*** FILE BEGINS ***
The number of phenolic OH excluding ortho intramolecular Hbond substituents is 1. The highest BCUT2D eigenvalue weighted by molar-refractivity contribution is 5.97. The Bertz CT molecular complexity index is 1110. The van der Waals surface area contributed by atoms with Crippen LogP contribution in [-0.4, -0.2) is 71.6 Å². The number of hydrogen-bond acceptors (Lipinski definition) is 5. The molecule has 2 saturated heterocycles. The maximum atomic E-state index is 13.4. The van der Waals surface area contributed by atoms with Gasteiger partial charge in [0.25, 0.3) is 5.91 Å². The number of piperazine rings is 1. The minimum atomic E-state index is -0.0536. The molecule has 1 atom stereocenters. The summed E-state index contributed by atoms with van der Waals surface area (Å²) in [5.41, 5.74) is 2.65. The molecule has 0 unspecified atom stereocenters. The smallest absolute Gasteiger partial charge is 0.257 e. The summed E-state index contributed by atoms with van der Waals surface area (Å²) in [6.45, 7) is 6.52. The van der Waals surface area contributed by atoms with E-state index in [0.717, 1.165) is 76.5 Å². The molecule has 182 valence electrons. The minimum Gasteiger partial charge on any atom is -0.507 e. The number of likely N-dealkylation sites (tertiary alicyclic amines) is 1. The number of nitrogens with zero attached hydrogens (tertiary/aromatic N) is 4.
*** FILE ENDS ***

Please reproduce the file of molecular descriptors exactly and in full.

The number of phenolic OH excluding ortho intramolecular Hbond substituents is 1. The highest BCUT2D eigenvalue weighted by molar-refractivity contribution is 5.97. The Bertz CT molecular complexity index is 1110. The van der Waals surface area contributed by atoms with Crippen LogP contribution in [-0.4, -0.2) is 71.6 Å². The number of hydrogen-bond acceptors (Lipinski definition) is 5. The molecule has 2 saturated heterocycles. The maximum atomic E-state index is 13.4. The van der Waals surface area contributed by atoms with Gasteiger partial charge in [0.25, 0.3) is 5.91 Å². The number of piperazine rings is 1. The minimum atomic E-state index is -0.0536. The molecule has 1 atom stereocenters. The summed E-state index contributed by atoms with van der Waals surface area (Å²) in [5.41, 5.74) is 2.65. The molecule has 0 unspecified atom stereocenters. The smallest absolute Gasteiger partial charge is 0.257 e. The summed E-state index contributed by atoms with van der Waals surface area (Å²) in [6.45, 7) is 6.52. The van der Waals surface area contributed by atoms with E-state index in [0.717, 1.165) is 76.5 Å². The molecule has 182 valence electrons. The minimum Gasteiger partial charge on any atom is -0.507 e. The number of likely N-dealkylation sites (tertiary alicyclic amines) is 1. The number of nitrogens with zero attached hydrogens (tertiary/aromatic N) is 4.